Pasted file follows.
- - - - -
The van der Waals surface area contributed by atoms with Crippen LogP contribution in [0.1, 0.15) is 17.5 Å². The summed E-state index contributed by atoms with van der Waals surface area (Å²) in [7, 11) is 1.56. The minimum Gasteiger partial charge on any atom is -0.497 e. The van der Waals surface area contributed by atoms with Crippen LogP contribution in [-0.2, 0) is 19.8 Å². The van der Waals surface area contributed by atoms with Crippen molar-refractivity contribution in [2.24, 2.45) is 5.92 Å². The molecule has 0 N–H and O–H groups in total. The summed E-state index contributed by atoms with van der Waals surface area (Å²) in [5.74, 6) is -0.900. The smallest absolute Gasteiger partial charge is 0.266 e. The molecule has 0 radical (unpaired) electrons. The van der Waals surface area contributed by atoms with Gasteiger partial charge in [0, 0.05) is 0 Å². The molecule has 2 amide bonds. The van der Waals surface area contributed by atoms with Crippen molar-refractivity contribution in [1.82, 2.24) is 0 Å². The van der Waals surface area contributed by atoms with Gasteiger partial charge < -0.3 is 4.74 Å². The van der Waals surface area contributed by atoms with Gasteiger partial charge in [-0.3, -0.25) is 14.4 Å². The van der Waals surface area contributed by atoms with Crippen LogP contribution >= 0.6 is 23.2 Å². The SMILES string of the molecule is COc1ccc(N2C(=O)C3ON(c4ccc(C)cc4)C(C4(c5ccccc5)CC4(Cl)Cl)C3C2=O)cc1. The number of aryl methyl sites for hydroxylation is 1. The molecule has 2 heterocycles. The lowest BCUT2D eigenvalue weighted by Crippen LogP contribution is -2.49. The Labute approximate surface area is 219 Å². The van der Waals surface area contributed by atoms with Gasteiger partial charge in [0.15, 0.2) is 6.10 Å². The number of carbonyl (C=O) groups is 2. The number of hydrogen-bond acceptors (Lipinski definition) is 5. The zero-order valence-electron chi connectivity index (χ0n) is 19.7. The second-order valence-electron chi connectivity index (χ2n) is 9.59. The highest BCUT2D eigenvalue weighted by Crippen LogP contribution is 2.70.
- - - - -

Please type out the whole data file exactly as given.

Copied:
The van der Waals surface area contributed by atoms with Crippen LogP contribution in [0.1, 0.15) is 17.5 Å². The summed E-state index contributed by atoms with van der Waals surface area (Å²) in [7, 11) is 1.56. The minimum Gasteiger partial charge on any atom is -0.497 e. The van der Waals surface area contributed by atoms with Crippen LogP contribution in [-0.2, 0) is 19.8 Å². The van der Waals surface area contributed by atoms with Crippen molar-refractivity contribution in [2.24, 2.45) is 5.92 Å². The molecule has 0 N–H and O–H groups in total. The summed E-state index contributed by atoms with van der Waals surface area (Å²) in [5.74, 6) is -0.900. The smallest absolute Gasteiger partial charge is 0.266 e. The molecule has 0 radical (unpaired) electrons. The van der Waals surface area contributed by atoms with Gasteiger partial charge in [0, 0.05) is 0 Å². The molecule has 2 amide bonds. The van der Waals surface area contributed by atoms with Crippen molar-refractivity contribution in [1.82, 2.24) is 0 Å². The van der Waals surface area contributed by atoms with Gasteiger partial charge < -0.3 is 4.74 Å². The van der Waals surface area contributed by atoms with Gasteiger partial charge in [-0.3, -0.25) is 14.4 Å². The van der Waals surface area contributed by atoms with Crippen LogP contribution >= 0.6 is 23.2 Å². The SMILES string of the molecule is COc1ccc(N2C(=O)C3ON(c4ccc(C)cc4)C(C4(c5ccccc5)CC4(Cl)Cl)C3C2=O)cc1. The number of aryl methyl sites for hydroxylation is 1. The molecule has 2 heterocycles. The lowest BCUT2D eigenvalue weighted by Crippen LogP contribution is -2.49. The Labute approximate surface area is 219 Å². The van der Waals surface area contributed by atoms with Gasteiger partial charge in [0.15, 0.2) is 6.10 Å². The number of carbonyl (C=O) groups is 2. The number of hydrogen-bond acceptors (Lipinski definition) is 5. The zero-order valence-electron chi connectivity index (χ0n) is 19.7. The second-order valence-electron chi connectivity index (χ2n) is 9.59. The highest BCUT2D eigenvalue weighted by Crippen LogP contribution is 2.70.